The company said on Tuesday that the report, issued on Friday by the World Health Organization's International Agency for Research on Cancer (IARC), was biased and contradicts regulatory findings that the ingredient, glyphosate, is safe when used as labeled.

A working group of the IARC, based in Lyon, France, said after reviewing scientific literature it was classifying glyphosate as "probably carcinogenic to humans."

"We question the quality of the assessment," Philip Miller, Monsanto vice president of global regulatory affairs, said on Tuesday in an interview. "The WHO has something to explain."

Monsanto officials have asked to meet with WHO and IARC members, and Miller said the company wants a retraction.

A representative of the IARC could not immediately be reached for comment on Tuesday.

Miller said the company provided scientific data to the IARC showing the safety of glyphosate, but that the agency largely ignored it.

Miller said the IARC report should not affect the safety review of glyphosate currently under way by the Environmental Protection Agency.

The EPA, which has the power to limit or ban use of glyphosate, said it would look at the WHO report as part of the review process.

Farmers have been using glyphosate in increasing quantities since Monsanto in the mid-1990s introduced crops genetically engineered to withstand being sprayed with Roundup herbicide.

"Roundup Ready" corn, soybeans and other crops are popular because of the ease with which farmers have been able to kill weeds. But weeds have developed resistance to glyphosate, leading farmers to use more herbicide.

The U.S. Geological Survey estimated agricultural use of glyphosate in 2012, the most recent year available, at more than 283 million pounds, up from 110 million pounds in 2002.

The United States and other international regulatory bodies have backed the safety of glyphosate when used as directed, but the IARC report cited studies that raised concerns about glyphosate and impacts on health.

Monsanto says such studies are invalid. But critics say they merit attention.

"There are a number of independent, published manuscripts that clearly indicate that glyphosate ... can promote cancer and tumor growth," said Dave Schubert, head of the cellular neurobiology laboratory at the Salk Institute for Biological Studies in La Jolla, California. "It should be banned."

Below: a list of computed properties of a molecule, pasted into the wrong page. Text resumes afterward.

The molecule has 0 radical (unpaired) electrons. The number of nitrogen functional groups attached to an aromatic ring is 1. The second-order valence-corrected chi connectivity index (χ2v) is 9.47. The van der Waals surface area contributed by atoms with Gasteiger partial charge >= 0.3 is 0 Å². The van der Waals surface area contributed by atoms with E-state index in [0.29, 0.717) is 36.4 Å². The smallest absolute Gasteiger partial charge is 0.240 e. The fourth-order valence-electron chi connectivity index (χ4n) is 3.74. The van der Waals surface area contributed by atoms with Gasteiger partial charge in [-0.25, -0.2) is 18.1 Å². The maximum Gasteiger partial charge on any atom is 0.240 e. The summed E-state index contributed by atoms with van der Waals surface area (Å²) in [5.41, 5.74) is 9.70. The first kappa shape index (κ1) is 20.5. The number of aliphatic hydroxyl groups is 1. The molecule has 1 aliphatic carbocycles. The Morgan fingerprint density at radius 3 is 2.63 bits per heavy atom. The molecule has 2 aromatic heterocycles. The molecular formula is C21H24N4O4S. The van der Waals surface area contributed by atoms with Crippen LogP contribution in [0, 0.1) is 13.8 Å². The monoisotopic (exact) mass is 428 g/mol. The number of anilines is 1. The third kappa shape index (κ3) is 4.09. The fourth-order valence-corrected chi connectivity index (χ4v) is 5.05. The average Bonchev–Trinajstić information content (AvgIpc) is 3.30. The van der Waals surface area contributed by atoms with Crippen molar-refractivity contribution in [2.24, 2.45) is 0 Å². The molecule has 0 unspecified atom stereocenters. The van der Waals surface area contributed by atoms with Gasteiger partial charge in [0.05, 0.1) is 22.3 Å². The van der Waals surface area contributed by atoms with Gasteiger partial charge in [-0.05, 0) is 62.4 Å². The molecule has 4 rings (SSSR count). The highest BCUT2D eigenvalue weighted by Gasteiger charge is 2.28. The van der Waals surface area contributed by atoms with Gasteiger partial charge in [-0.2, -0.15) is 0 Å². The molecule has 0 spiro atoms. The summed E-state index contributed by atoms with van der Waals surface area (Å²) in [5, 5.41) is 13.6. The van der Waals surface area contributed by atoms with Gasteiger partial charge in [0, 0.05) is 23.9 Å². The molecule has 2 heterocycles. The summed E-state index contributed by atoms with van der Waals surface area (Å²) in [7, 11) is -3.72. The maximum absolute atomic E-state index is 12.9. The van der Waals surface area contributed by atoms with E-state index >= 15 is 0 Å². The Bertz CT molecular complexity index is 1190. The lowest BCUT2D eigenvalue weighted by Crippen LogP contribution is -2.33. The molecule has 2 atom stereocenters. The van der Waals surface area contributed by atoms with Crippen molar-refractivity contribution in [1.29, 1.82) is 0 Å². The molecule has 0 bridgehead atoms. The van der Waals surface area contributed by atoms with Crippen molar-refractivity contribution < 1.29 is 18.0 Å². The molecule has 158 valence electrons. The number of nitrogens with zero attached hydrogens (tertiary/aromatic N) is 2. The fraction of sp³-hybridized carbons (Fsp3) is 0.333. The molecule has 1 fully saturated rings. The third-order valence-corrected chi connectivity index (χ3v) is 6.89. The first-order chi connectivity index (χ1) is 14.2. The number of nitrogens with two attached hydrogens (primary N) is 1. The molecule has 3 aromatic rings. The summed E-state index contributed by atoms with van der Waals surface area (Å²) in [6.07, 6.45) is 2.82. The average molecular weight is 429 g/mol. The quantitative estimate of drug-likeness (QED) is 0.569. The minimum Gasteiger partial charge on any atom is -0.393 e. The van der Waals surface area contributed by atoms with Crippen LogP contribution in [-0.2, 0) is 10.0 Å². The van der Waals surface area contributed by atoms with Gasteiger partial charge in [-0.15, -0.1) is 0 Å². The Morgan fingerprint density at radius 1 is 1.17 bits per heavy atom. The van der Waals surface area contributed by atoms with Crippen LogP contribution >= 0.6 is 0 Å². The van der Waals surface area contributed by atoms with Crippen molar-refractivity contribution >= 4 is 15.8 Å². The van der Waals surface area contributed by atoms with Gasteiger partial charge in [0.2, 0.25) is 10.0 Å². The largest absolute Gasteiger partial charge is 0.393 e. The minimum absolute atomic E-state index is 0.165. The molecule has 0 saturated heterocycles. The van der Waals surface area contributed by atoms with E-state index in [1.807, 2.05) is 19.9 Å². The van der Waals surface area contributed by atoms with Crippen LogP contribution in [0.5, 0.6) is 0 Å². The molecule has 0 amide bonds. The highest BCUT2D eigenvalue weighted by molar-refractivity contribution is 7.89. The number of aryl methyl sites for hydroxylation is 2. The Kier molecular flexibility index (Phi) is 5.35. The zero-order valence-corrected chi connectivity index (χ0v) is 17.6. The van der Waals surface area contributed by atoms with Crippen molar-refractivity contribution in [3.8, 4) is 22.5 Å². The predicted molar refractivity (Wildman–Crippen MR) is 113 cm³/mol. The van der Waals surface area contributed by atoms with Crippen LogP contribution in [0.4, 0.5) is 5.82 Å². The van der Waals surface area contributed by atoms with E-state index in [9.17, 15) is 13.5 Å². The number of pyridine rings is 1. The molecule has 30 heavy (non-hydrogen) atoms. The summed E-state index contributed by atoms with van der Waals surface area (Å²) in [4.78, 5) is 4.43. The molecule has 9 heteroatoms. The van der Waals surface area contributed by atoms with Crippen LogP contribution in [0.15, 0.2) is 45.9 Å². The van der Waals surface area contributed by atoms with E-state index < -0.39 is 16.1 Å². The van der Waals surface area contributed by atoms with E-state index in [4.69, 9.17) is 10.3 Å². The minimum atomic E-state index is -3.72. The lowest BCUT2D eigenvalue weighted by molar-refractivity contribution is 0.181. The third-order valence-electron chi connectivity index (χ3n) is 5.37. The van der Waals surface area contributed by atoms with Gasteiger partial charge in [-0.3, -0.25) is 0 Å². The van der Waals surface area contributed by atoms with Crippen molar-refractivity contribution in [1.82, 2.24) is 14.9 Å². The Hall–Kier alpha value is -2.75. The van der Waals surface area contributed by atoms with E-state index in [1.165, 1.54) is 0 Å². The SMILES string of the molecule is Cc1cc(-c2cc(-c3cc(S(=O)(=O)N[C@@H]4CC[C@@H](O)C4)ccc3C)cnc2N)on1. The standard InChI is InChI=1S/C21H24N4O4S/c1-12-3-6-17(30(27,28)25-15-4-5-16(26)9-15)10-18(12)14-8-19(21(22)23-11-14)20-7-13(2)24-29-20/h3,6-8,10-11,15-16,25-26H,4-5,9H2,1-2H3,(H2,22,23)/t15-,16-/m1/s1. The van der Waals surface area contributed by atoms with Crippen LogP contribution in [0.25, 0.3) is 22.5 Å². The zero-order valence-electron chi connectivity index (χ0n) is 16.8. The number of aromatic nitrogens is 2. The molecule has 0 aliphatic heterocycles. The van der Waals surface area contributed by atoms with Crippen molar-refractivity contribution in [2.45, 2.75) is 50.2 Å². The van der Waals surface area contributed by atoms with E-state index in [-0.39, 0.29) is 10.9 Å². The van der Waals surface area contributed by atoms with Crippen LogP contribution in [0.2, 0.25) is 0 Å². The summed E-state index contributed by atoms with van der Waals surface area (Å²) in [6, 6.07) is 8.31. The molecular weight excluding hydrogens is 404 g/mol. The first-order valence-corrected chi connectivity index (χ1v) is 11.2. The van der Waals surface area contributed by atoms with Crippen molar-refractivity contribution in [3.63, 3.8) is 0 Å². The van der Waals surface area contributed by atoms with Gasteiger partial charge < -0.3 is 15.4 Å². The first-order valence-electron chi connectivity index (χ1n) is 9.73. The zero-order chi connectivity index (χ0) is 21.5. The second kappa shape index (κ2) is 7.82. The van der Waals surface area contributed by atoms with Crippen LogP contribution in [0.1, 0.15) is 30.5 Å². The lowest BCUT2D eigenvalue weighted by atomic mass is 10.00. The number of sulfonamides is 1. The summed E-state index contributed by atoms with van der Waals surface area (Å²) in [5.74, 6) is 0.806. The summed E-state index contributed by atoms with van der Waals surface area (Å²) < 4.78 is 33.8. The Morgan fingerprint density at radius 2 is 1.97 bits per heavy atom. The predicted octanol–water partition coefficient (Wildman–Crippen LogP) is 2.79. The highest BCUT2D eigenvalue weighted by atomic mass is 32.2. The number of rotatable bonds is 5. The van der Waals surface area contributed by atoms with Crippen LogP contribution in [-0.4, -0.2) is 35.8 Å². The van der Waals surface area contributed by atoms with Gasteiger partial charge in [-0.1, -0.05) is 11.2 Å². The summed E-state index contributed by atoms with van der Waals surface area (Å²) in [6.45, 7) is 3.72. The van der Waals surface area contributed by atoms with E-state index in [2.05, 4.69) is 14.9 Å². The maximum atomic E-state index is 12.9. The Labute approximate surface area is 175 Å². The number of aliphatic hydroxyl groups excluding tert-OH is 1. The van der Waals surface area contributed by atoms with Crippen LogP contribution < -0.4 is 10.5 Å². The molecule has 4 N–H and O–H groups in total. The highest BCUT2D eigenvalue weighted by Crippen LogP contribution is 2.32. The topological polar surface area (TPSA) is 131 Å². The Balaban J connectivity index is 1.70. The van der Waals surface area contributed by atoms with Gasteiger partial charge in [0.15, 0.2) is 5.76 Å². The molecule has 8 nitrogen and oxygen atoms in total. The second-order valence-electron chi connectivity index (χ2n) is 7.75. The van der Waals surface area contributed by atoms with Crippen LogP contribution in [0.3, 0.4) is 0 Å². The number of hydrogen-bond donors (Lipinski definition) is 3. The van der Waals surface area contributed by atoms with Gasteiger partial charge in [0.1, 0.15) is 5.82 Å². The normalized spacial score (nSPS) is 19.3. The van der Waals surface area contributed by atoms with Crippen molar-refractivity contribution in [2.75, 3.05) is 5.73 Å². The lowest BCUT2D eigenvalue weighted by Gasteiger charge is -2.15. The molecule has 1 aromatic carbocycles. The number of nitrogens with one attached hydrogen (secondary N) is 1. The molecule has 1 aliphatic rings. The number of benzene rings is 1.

(Reporting by Carey Gillam in Kansas City, Mo.; editing by Matthew Lewis)

2. Monsanto is ‘outraged’ by WHO’s cancer assessment

Jack Kaskey
Bloomberg, March 25, 2015!/article/monsanto-is-outraged-by-who-s-cancer-assessment-1.1836595

MONSANTO was “outraged” by the World Health Organisation’s (WHO) assessment that its Roundup weedkiller probably caused cancer, it said, the latest defence by the world’s biggest seed company of its best-selling product.

In an extended response to Friday’s WHO assessment of glyphosate, the active ingredient in Roundup, Monsanto chief technology officer Robb Fraley said on Monday that the WHO’s International Agency for Research on Cancer (IARC), reached its conclusions by “cherry picking” data.

Monsanto’s core business is closely tied to Roundup. It’s the world’s most used herbicide, and most of Monsanto’s sales come from crops genetically engineered to survive the weedkiller. Two other WHO programmes had determined that glyphosate was not carcinogenic, and regulators in the US and EU were among those concluding it was not a human health risk, Monsanto said.

“IARC’s process is not transparent, its decision is irresponsible and it has the potential to cause confusion about such an important issue as safety,” Fraley said.

IARC reached its conclusion as part of a review of five pesticides, including glyphosate, conducted from March 3 to 10. Regulators in the US and EU typically spend years reviewing such data.